Playing tourist – A visit to my local public library.

Ohio County Public Library - 1950s

 

Yesterday was the first time I’d step foot in a public library as a patron (not for a meeting or class) in over a decade. I went to check out the newly renovated branch near my house and to get a library card. Yeah, it had been so long I either lost my library card or it had expired. It had been several addresses ago anyhow. So I went in to be a good neighbor and citizen. I left feeling out of place but also thinking about how weird MPOW must seem to people.

While I stumbled about the place, trying to get my bearings on what one does in a public library, I had the line, “Cause everybody hates tourist, especially one who thinks it’s all such a laugh,” from Pulp’s “Common People” going through my mind. The exercise (and it really did seem like an exercise) was like going to another world and seeing how they do things. It reminded me somewhat of when I first used the library at Göttingen – I knew how libraries worked, just not how German libraries worked. A decade later it was more of the same – I knew how libraries worked, but having spent most of my time recently in the niche of special and academic libraries, I didn’t know how public libraries actually worked. I just wandered around observing the people using the library and the people working in the library, and while it didn’t seem all that different than MPOW, it clearly wasn’t the same.

The first thing I had to wrap my head around was Dewey. I haven’t thought about it much since the requisite assignment in a cataloging course. Then there was the issue of the size of the physical collection. It was perfectly adequate for a small branch, but I had to first adjust my notion what stacks should be like. Once I got my bearings it became clear that I hadn’t actually used a library for anything other than work in a long time. I was determined to check something out to use my new card, but what would that be? I joke how much I don’t read books, but it’s true. I have recently read some books, but they were mostly about football, and the branch didn’t have any books on the topic. I browsed fiction and settled on a short book by Victor Hugo that looked depressing. When I went to the desk to check out, the librarians politely escorted me to the self checkout machines and showed me how to use them. They were eminently nice but as I approached them for help, I had the feeling as if I were grossly out of time. I was out of time, decades out of time. I wanted to joke with them about it all, a librarian being unable to use a library, but I  didn’t think they’d care and it wasn’t really relevant.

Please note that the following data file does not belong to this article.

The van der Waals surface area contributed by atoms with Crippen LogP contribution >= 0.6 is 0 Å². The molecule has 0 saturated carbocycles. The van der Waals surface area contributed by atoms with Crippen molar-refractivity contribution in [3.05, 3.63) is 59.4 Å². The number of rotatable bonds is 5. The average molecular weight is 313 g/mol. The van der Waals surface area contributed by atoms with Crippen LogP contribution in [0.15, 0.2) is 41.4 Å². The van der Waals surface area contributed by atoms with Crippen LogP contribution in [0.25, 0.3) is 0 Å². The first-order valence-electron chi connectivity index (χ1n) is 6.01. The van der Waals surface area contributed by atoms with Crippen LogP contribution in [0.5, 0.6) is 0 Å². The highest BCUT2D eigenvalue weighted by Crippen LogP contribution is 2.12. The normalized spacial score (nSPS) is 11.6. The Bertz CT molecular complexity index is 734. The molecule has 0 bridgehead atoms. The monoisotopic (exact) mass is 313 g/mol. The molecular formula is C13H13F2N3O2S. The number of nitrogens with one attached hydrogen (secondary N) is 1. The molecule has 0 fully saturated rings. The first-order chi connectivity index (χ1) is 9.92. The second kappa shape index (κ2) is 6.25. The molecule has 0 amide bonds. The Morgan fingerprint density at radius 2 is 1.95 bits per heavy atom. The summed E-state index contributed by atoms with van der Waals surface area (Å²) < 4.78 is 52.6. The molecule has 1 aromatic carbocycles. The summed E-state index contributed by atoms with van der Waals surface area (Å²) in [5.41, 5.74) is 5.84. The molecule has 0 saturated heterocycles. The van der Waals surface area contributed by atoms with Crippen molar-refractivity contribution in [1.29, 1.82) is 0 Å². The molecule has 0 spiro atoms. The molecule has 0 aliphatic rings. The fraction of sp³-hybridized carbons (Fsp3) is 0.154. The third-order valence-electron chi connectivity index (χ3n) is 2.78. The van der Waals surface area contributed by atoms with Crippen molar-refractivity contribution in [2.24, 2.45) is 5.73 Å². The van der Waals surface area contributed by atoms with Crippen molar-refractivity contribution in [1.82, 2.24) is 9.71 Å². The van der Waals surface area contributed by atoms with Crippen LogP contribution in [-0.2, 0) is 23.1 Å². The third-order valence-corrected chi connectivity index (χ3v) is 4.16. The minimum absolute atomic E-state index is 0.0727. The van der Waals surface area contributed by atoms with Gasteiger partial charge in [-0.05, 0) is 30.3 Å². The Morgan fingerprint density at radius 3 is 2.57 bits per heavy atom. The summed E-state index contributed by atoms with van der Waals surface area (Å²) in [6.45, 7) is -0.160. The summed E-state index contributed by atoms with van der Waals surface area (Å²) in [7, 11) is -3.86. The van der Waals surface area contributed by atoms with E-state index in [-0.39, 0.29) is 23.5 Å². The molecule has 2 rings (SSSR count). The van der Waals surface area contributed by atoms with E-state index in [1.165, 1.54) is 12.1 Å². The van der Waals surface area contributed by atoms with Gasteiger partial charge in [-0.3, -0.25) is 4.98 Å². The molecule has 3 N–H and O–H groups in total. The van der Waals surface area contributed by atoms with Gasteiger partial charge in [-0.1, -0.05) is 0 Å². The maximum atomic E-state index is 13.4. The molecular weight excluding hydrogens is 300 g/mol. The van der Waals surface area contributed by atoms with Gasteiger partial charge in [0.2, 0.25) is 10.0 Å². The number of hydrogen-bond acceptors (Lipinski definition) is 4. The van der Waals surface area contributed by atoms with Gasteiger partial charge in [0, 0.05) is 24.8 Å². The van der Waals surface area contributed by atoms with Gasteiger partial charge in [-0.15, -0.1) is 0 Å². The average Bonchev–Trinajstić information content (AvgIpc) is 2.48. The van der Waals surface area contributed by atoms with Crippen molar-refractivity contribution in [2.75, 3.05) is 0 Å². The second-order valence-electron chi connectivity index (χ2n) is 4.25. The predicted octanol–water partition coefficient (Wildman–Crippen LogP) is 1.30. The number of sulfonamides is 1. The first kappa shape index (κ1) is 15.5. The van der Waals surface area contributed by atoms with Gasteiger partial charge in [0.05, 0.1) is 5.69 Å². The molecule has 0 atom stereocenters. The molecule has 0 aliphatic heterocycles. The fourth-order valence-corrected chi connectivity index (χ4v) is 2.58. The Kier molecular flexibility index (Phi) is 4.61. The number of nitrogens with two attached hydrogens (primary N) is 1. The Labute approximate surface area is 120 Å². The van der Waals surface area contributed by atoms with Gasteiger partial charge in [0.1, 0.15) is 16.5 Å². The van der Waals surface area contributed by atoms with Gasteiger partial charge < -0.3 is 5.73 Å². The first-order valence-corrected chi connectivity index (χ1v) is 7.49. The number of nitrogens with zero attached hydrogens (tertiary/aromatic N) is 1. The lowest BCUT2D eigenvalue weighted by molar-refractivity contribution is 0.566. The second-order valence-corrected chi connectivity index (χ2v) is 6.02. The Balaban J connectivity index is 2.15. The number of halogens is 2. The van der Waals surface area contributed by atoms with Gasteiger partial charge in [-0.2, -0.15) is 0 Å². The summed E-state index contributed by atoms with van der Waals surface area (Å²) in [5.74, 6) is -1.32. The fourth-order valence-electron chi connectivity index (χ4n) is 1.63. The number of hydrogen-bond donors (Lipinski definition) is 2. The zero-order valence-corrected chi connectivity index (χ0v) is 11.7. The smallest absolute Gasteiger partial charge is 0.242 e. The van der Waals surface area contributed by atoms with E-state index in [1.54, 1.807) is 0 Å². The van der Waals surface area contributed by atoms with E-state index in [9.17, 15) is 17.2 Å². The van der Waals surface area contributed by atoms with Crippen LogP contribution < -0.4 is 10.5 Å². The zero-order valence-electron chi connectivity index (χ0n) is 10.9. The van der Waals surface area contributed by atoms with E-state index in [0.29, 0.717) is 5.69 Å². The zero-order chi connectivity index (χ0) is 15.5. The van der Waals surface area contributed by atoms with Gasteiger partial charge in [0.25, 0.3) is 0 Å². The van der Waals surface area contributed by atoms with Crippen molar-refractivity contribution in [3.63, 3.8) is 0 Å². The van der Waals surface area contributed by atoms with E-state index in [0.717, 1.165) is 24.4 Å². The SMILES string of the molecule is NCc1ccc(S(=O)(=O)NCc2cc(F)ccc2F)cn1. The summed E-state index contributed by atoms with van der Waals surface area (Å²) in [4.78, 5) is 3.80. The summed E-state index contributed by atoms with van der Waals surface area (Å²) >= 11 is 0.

The reason I decided to share this very mundane story, other than to make fun of myself, is that it reminded me to think outside my situation. Libraries are very diverse entities and while I rant that we’re more than just books, there are some who are still very much books. There’s not one size fits all model. It also reminded me of what services people expect. Universal paging is becoming a standard service that people expect, will self checkout be the next such thing? I sort of hope so.

I do plan on going back when the books I paged come in. Hopefully this won’t be a once in a decade thing.

 

 

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